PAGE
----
2. Our rating will be gauged by ability, decisions, relationships, and previous success.
3. We will give an account to God for our leadership.
4. The final measuring device will be God’s word.
Changing our rating is up to us. When we use God’s word, on a scale of 1 to 10, how will our leadership measure up?
The heart of a leader is more than an organ located in the chest cavity responsible for pumping blood throughout the entire body.
The heart is regarded as the center of one’s thoughts and emotions, connected to mood, feelings, courage, as well as, enthusiasm.
Another area, as it relates to the heart, involves the central or innermost part of something. The idea is identified as a vital part or the essence of something.
Building on this understanding, the heart of a leader shapes a completely different picture. Consider the growth of the early church. Leadership was central, a vital part, and the essence of this growth.
Discussions often center on why the church today does not grow the way it did then. There are numerous answers and the validity of these answers is not in question.
However, if we really want the church to grow today, maybe we need to pay attention to the heart of leadership. Perhaps leaders need to take a greater role in fulfilling the God-given task of being the innermost part of the church.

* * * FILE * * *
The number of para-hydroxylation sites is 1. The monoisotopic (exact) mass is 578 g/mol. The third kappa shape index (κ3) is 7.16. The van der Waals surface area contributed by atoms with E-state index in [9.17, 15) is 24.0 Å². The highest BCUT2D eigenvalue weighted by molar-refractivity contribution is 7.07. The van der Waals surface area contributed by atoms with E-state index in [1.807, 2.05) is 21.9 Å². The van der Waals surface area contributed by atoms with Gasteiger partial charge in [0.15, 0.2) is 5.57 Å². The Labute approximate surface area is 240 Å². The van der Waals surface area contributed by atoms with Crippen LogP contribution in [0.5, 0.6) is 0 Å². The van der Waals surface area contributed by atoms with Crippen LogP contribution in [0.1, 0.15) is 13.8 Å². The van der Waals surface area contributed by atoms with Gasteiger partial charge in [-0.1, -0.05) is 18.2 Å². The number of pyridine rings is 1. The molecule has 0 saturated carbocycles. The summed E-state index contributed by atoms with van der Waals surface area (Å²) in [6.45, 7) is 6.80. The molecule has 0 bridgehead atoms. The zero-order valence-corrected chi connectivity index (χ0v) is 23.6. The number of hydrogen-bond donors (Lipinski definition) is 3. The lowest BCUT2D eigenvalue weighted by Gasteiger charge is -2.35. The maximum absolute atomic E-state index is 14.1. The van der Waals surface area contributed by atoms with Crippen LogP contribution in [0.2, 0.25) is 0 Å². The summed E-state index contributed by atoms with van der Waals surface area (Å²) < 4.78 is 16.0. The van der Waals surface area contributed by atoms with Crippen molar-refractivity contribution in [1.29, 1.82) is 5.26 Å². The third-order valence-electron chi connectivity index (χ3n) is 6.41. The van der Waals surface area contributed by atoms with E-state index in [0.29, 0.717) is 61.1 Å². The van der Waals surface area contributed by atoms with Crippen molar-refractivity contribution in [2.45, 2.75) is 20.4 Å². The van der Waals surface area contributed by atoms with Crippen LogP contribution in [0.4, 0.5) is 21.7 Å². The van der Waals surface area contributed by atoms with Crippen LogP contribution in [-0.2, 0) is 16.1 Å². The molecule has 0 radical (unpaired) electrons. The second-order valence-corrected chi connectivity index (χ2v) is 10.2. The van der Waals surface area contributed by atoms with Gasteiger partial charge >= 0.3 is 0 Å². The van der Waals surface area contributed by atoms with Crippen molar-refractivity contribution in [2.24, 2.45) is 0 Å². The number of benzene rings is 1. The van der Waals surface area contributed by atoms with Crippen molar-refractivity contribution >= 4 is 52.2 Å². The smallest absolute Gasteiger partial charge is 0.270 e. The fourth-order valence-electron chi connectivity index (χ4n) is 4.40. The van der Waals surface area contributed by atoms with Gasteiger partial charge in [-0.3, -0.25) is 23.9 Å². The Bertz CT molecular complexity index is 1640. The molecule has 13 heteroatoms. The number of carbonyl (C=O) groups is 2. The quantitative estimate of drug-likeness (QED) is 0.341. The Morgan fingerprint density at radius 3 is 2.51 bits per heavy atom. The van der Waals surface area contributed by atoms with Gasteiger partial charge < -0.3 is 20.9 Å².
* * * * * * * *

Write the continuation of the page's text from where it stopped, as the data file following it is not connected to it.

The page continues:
When this happens, we will see a revival to the truth.
The third leadership habit builds on previous posts. Silence and reflection aid leaders in developing the third essential to successful leadership: organized planning.
The choice of these two words is intentional. Several articles speak to the need for leaders to be organized and others address the importance of planning ahead. Few, however, really look at the combination of an organized leader who uses organizational skills to plan ahead.
Peter Economy touches on this idea in an article that highlights 10 Powerful Habits of Highly Effective Leaders.
He identifies the challenges associated with the thought required in planning ahead. Consider what might happen when spiritual leaders think through the possibilities and plan in a way that brings passion alongside of thinking.
As the phrase is commonly used, leading with the head and heart is critical to leverage the habit of organized planning. Leaders who develop the habit of planning ahead with organized methodology can seize opportunities that produce successful and lasting growth.
Developing this habit requires more than a few minutes each day, but a lifetime committed to reflecting on improving organizational skills and using those skills to plan accordingly.